The business case for open source

What is open source? The most basic interpretation is that it is software for which the users can get access to the source. Note that 'open' doesn't necessarily equate to free - it just means that the source is available.

What is open source? The most basic interpretation is that it is software for which the users can get access to the source. Note that "open" doesn't necessarily equate to free – it just means that the source is available.

Note too that open source doesn’t necessarily mean that source has to be released on the internet, or made available to all and sundry – just that the users, or more properly the purchasers, have a way of gaining access to the source for their own uses.

Of course, this isn’t the common interpretation, which would include public release of the source and along with it a lack of copyright and patents and the availability of free licences to all-comers. This interpretation carries with it the concept of the open source community – the public, all and sundry.

The open source community is well represented on the internet. Most of Sun’s Java technologies are open source, under the Java Community Process. IBM is now a big player too, having recently dropped its very popular and successful Visual Age for Java development platform and instead started an open source Java development environment called Eclipse. Then there’s Apache, maker of the most powerful and popular web server in the world, with its sub-projects, Jakarta and XML. And of course there’s SourceForge.Net – the home of literally thousands of open source projects.

The open source community interpretation is interesting in that it implicitly challenges the idea that open source is costless. The basic economics are obvious – if nobody develops the software, then there is no source to be open. And you have to pay a developer to build something to put back, hence there is a cost.

If you’re a home user, the cost of using open source is low, though a small donation to the team wouldn’t go amiss. But if your business is profiting from the community – and why else would you use open source in business? – you should support the community. Every time you take something out, you should put something back in.

If you’re using Java servlets and JSPs, or perhaps Tomcat, Xerces and JUnit, then your entire project and all of its technology is based on open source and you have absolutely no excuse.

As for the "buy rather than build" argument, if you choose to use open source you’re still buying – the costs are less, the risks are fewer, but you’re still buying. It’s up to you how much you spend. You don’t have to pay the extortionate fees that big software vendors charge, but you do have a responsibility to pay something. It’s an honour system, so you decide what the software is worth to you and then pay it in kind – develop some software, extend an existing open source product, write some documentation, find some bugs, suggest some features, just help out.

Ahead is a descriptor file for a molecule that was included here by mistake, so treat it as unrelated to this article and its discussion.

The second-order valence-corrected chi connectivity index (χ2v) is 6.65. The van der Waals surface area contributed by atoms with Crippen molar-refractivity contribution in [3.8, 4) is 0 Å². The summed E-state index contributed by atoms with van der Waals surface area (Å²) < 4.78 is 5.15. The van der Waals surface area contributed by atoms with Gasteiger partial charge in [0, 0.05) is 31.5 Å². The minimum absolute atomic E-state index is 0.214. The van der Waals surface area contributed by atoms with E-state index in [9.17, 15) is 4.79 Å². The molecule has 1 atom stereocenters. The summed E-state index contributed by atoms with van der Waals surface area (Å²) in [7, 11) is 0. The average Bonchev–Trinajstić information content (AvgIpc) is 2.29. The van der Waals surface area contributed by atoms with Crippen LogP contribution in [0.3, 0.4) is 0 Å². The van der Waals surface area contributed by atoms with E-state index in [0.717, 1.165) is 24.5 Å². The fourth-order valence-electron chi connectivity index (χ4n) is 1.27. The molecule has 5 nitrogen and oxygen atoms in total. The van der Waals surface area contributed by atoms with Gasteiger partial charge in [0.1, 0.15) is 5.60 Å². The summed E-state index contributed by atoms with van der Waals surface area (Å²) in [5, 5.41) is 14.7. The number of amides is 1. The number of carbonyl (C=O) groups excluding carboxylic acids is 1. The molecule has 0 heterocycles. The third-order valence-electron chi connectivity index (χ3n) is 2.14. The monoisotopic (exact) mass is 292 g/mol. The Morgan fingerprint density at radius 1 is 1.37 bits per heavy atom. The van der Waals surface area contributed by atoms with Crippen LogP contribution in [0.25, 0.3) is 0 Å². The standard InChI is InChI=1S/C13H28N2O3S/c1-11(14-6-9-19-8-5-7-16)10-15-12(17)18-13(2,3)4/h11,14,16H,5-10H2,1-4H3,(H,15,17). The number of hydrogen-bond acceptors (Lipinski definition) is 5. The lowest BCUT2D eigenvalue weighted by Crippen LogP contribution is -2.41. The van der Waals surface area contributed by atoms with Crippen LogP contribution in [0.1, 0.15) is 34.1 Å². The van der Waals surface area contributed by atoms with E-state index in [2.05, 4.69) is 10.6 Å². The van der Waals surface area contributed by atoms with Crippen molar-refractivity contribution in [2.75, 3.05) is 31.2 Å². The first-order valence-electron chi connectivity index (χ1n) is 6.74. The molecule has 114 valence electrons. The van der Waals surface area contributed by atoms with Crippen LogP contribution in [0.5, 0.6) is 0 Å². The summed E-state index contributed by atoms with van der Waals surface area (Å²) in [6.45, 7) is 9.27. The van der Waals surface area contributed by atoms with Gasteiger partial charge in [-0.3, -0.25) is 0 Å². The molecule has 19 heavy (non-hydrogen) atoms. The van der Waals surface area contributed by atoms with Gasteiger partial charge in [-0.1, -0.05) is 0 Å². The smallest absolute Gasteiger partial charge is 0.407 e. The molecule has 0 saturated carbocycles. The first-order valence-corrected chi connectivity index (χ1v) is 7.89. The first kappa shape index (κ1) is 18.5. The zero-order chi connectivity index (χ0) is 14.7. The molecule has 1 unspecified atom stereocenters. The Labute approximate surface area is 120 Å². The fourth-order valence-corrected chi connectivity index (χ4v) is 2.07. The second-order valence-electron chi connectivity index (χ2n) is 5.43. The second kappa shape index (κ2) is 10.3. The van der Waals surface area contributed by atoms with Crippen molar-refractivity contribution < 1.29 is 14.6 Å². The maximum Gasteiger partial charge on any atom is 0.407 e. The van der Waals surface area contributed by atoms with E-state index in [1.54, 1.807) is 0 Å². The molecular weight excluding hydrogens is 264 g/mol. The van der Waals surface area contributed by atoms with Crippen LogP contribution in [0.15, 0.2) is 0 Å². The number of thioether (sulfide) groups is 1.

There is another side to open source too -- DIY. You can release your own software’s source into the community. This is exactly the model adopted by Christchurch’s open source evangelist David Lane. His company, Effusion, is attracting some very prominent customers, all of whom are willing to pay him to develop software for them and then give it away to the rest of the world for free.

The benefit to Lane's customers is that if he ever goes broke, heads overseas or becomes incompetent (all of which are unlikely), they can just take the source and get someone else to carry on with it. They may even be in the lucky position of having other community members interested in the software, in which case they get upgrades for free.

Lane also tries to reuse as much existing code as possible. Sometimes this means enhancing existing code. When this happens existing customers get the upgrade for free. Because he’s reusing community code as well as his own it means that his customers get their code a bit quicker than they would if they’d had it developed from scratch – sans open source.

If companies as different in size as IBM and Lane's Effusion can profit from open source, then so can you. It’s easy to take the first step – go to SourceForge.Net (that’s the web-address, as well as the name), register (it’s free), set up a source repository (they use CVS), and put all of your source code in it. If you’ve never done it before and don’t know much about CVS, then it’ll take you a day. If you’ve used CVS before, and understand open source, then it’ll only take an hour or two.

Lane's business model is to profit from creating open source software for third parties. IBM’s business model is to profit from providing consultancy and services. What would your model be if you gave your software away?

Dollery is a Wellington IT consultant. Send letters for publication in Computerworld to Computerworld Letters.

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